Saturday, March 5, 2011

Celeriac or Celery Root

Celeriac is also known as celery root. 
It is the Shrek of the produce section. It is a hideous looking knob covered with what looks like hair and it is easy to conjure up the image of a deformed monster face, witches head, warts and all, or pig's behind, while staring at it. 
I've noticed it before but have never been even remotely interested in figuring out what it is all about - until now, because, of course, it is one of the 1001 Foods You Must Taste Before You Die
It originated near the Mediterranean and is now grown mainly in France, Germany, Holland and Belgium. It is a type of celery, and descends from wild celery, but it is grown solely for its root, although the hollow upper stalk is cut into drinking straws and used in Bloody Marys and the leaves are sometimes used as seasoning. I cut off the upper stalk 
and then peeled off the outer layer 
with a potato peeler which took some effort as it is deeply furrowed in places.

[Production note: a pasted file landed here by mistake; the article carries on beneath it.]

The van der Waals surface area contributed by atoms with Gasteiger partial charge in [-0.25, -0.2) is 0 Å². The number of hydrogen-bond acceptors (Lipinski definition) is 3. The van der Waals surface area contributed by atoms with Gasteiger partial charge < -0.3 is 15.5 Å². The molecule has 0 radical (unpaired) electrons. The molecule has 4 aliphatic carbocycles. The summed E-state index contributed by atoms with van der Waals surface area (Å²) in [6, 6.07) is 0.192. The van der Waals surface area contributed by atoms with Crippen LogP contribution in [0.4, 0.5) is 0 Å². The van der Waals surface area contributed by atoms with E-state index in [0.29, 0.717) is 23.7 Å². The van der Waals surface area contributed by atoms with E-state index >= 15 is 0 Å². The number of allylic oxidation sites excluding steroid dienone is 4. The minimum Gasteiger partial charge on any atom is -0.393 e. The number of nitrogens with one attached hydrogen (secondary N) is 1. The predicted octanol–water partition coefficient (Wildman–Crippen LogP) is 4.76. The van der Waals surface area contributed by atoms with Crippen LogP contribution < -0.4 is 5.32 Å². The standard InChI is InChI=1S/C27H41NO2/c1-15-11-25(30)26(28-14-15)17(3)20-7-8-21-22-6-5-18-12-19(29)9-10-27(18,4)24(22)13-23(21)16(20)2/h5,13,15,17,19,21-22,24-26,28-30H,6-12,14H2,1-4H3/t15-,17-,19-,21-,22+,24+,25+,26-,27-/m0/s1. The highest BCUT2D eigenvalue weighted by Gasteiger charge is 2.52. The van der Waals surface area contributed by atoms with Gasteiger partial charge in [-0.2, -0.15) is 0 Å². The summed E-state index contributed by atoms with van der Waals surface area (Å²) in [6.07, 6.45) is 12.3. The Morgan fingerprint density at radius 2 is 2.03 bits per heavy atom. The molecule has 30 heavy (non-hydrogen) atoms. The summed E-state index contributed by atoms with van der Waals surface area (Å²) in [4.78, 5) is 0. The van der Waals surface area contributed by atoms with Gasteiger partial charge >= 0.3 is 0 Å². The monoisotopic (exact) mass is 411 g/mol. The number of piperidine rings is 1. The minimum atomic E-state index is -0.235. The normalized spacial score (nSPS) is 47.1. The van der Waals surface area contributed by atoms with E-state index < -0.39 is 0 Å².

The inside is white with a firm texture much like turnip. The French cut it into long thin strips (julienne) and cook it with a little butter and sugar. It is often combined with potatoes as a mashed dish or used as a flavoring in soups or stews. 1001 indicates that it "is mostly underutilized in the United States and Great Britain" and points out that it tastes like "a cross between strong celery and parsley." I boiled the celeriac 
and then mashed it with a potato masher. 
I then added butter spray, salt and pepper. It mashes much easier than kohlrabi and it has a very pronounced celery taste, as well as a bit of potato taste. However, as a vegetable on its own, and cooked similarly, I preferred the more sweet taste of the kohlrabi, but  I can see that celeriac would be very nice mashed with potatoes, to give a different flavor and more texture, or nice in a soup.  

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